Jerry A (Alice Braga) and B (Richard Ayoade) mistake Joe for a fellow mentor — a dead soul who helps soul-children find their “spark” — and give him the You Seminar orientation, matching him with a soul-child.

The problem is that the Jerries pair Joe with 22 (Tina Fey), a sarcastic, rebellious, old soul-child who has been living in the Great Before for thousands of years, and has been matched with hundreds of mentors already — none of whom could make her "spark" fill in. At one point, we even visit 22’s cardboard box home where we see name tags of all the mentors (like Abraham Lincoln or Joan of Arc) who have come before Joe. 

22 has long since given up ever going to Earth, and is very resistant to Joe’s insistence that they at least try. But while Joe is wandering the Hall of You, he has a mid/post-life crisis about how his time was spent on Earth — one of the more prominent displays in his personal museum exhibit is a stone monument of him sitting despondently in a laundromat. He starts to believe that his life amounted to nothing of importance — a feeling not helped by 22’s  observation, “Your life is so sad and pathetic.”

She commiserates in his misery though, offering up her own abject failure to find her spark as evidence that nothing on Earth is worth living for anyway. Joe tries to make her excited about the different sounds and smells and tastes Earth has to offer (like pizza!), but instead she just amuses herself by slapping Joe across his face to show that unborn or dead souls don’t have human senses.

Still, she takes Joe to “The Zone,” an astral plane like a midnight stardust dessert, where lost souls roam. In this liminal space, Joe helps make a portal to enter back into Earth, where his body is peacefully resting on a hospital bed … except when he tries to jump in, 22 accidentally stumbles in as well, and … Joe wakes up as a therapy cat and 22 wakes up in Joe’s body.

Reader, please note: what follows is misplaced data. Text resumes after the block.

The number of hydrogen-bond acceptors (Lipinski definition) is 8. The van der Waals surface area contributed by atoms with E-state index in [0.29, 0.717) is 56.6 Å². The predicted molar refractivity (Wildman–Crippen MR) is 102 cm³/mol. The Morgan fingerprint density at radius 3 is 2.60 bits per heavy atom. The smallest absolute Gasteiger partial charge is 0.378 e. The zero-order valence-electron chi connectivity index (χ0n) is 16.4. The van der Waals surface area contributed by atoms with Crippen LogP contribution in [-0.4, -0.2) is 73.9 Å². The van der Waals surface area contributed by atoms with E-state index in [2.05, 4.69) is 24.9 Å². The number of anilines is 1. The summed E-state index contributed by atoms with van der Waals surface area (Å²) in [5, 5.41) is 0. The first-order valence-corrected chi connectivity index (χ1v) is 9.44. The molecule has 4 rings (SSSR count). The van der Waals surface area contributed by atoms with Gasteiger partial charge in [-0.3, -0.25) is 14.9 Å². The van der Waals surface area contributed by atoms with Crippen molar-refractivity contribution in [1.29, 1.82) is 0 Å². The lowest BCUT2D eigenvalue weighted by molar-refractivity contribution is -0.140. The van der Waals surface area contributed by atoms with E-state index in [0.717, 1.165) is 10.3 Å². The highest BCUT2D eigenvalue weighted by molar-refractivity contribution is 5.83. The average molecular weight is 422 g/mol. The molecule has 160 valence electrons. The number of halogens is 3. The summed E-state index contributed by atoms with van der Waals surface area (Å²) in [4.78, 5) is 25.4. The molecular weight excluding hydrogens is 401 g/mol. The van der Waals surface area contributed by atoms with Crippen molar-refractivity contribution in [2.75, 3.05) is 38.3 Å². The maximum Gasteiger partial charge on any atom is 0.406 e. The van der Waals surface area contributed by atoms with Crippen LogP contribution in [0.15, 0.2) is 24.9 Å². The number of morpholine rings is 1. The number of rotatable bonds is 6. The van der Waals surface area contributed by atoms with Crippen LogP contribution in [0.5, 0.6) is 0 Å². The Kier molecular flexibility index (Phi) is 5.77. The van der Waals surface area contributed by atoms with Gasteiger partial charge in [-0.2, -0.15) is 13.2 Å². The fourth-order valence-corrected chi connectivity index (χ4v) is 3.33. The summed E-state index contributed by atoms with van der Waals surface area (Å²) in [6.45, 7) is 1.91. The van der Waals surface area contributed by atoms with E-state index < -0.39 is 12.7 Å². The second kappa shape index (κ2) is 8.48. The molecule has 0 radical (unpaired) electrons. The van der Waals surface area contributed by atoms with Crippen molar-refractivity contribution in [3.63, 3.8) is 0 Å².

The obvious question that some people will have about “Soul” is whether the movie whitewashes Joe Gardner.

The Epic Battle Between the Pixar Model and Audience Response

The obvious question that some people will have about "Soul" is whether the movie whitewashes Joe Gardner.

In general, cartoon whitewashing has only become a matter of recent controversy; it’s why Jenny Slate stepped down from her role as Missy in Big Mouth, why Hari Kondabolu’s documentary The Problem with Apu contributed to Hank Azaria leaving "The Simpsons," and why I still personally struggle with Alison Brie voicing Diane Nguyen in "Bojack Horseman," one of my all-time favorite shows. 

When the trailer for "Soul" dropped, everyone wondered, with no small amount of apprehension, if this was going to be a step backward from Black narratives such as Hair Love or "Spider-Man: Into the Spider-Verse." There was even a viral post that added "Soul" to the list of animated films, like "The Princess and the Frog" or "Spy," which erase Black human bodies by turning Black main characters into animals.

Pixar also lost a lot of trust from audiences during the 2010s. The influx of sequels, the critical and commercial failure of "The Good Dinosaur," and John Lasseter’s brief exile from animation were warning signs of a company that had lost its way.

It was the warning that "Soul" is different, because Pixar had never done a socially self-aware film before. 

The closest they had ever gotten was "The Incredibles 2," which never fully realized its potential as a civil rights narrative. The plot centers on government hostility and social indifference, which causes inter-family dissonance; Elastigirl spearheading a civil movement for legal citizenship causes conflict within the Parr family over how they should respond to the “othering” … the parallels to reality are obvious.

So when the body swap in "Soul" happens, and 22 is now speaking from Joe’s body — and Joe also speaking as a cat — the immediate reaction is to think to yourself, “Is this cringe?” as some critics seemed to do.

The main reason is our associative bias. Because we know that 22 is voiced by Tina Fey, and know what she looks like, what she sounds like, and even a lot about her life as a celebrity — it’s almost impossible not to use language that describes 22 as a “she” or, more specifically, a white woman. In fact, some people — say adults who never grew up with "30 Rock" or kids today — will hear 22’s voice and it won’t even register that this is a very famous voice. But when Joe first meets 22, he actually asks, “Why do you sound like a middle-aged white lady?” 22 then proceeds to shapeshift and take on a few different body shapes and voices — including a little girl’s voice — to show that she can sound however she pleases, but “I just use this voice because it annoys people.”